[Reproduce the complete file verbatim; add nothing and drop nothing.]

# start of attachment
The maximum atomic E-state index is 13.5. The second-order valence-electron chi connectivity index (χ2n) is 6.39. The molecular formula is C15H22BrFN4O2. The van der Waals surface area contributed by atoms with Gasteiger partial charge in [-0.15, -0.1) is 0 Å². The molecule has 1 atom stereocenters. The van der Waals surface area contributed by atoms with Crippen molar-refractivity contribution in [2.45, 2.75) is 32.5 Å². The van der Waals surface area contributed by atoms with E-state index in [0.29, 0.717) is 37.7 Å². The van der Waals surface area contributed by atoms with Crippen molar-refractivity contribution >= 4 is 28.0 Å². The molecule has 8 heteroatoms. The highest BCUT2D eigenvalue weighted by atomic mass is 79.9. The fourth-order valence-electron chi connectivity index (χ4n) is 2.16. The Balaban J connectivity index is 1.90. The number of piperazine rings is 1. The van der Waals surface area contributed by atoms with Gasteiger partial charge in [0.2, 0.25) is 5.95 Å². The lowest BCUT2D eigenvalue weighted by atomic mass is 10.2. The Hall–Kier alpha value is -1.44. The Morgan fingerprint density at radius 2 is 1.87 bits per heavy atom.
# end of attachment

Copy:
The maximum atomic E-state index is 13.5. The second-order valence-electron chi connectivity index (χ2n) is 6.39. The molecular formula is C15H22BrFN4O2. The van der Waals surface area contributed by atoms with Gasteiger partial charge in [-0.15, -0.1) is 0 Å². The molecule has 1 atom stereocenters. The van der Waals surface area contributed by atoms with Crippen molar-refractivity contribution in [2.45, 2.75) is 32.5 Å². The van der Waals surface area contributed by atoms with E-state index in [0.29, 0.717) is 37.7 Å². The van der Waals surface area contributed by atoms with Crippen molar-refractivity contribution >= 4 is 28.0 Å². The molecule has 8 heteroatoms. The highest BCUT2D eigenvalue weighted by atomic mass is 79.9. The fourth-order valence-electron chi connectivity index (χ4n) is 2.16. The Balaban J connectivity index is 1.90. The number of piperazine rings is 1. The van der Waals surface area contributed by atoms with Gasteiger partial charge in [0.2, 0.25) is 5.95 Å². The lowest BCUT2D eigenvalue weighted by atomic mass is 10.2. The Hall–Kier alpha value is -1.44. The Morgan fingerprint density at radius 2 is 1.87 bits per heavy atom.